Both passages speak of the "trampling" of Jerusalem and both by gentiles and both for a specified, limited time period referred to as "times":

[Luk 21:24 NIV] (24) They will fall by the sword and will be taken as prisoners to all the nations. Jerusalem will be trampled on by the Gentiles until the times of the Gentiles are fulfilled.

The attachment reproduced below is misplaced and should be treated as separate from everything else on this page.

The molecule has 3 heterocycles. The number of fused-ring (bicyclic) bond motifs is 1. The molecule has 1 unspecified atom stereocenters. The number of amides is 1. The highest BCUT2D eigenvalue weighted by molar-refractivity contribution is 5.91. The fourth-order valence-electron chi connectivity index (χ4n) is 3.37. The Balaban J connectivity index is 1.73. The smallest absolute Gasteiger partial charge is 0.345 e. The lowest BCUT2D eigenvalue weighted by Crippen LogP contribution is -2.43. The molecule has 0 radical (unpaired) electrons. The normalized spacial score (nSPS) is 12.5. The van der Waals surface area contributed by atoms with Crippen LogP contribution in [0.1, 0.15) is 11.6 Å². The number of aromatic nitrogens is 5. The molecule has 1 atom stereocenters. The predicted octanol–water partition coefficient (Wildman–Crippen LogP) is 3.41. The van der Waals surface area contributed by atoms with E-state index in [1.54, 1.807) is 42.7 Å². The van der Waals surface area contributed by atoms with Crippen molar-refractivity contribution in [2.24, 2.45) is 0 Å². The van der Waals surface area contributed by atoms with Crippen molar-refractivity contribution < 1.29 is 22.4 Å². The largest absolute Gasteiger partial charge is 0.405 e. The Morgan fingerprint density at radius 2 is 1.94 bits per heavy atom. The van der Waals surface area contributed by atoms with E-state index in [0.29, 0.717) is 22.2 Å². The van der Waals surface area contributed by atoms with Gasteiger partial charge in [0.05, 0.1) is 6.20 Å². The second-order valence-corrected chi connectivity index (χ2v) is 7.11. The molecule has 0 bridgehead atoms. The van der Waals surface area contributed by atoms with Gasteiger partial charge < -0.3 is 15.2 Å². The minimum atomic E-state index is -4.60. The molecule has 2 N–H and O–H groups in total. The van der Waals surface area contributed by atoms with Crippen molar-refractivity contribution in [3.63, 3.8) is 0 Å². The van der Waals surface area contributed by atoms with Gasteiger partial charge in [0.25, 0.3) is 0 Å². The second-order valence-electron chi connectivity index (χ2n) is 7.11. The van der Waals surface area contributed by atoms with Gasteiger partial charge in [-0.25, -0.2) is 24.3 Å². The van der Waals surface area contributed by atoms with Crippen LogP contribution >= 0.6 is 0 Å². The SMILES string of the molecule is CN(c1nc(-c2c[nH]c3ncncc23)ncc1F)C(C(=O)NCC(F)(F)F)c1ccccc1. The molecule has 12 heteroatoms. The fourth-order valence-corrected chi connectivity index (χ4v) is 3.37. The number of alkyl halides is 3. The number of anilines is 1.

[Dan 7:19-28 CSB] (19) "Then I wanted to be clear about the fourth beast, the one different from all the others, extremely terrifying, with iron teeth and bronze claws, devouring, crushing, and trampling with its feet whatever was left. (20) "I also wanted to know about the ten horns on its head and about the other horn that came up, before which three fell ​-- ​the horn that had eyes, and a mouth that spoke arrogantly, and that looked bigger than the others. (21) "As I was watching, this horn waged war against the holy ones and was prevailing over them (22) "until the Ancient of Days arrived and a judgment was given in favor of the holy ones of the Most High, for the time had come, and the holy ones took possession of the kingdom. (23) "This is what he said: 'The fourth beast will be a fourth kingdom on the earth, different from all the other kingdoms. It will devour the whole earth, trample it down, and crush it. (24) "The ten horns are ten kings who will rise from this kingdom. Another king, different from the previous ones, will rise after them and subdue three kings. (25) "He will speak words against the Most High and oppress the holy ones of the Most High. He will intend to change religious festivals and laws, and the holy ones will be handed over to him for a time, times, and half a time. (26) "But the court will convene, and his dominion will be taken away, to be completely destroyed forever. (27) "The kingdom, dominion, and greatness of the kingdoms under all of heaven will be given to the people, the holy ones of the Most High. His kingdom will be an everlasting kingdom, and all rulers will serve and obey him.' (28) "This is the end of the account. As for me, Daniel, my thoughts terrified me greatly, and my face turned pale, but I kept the matter to myself."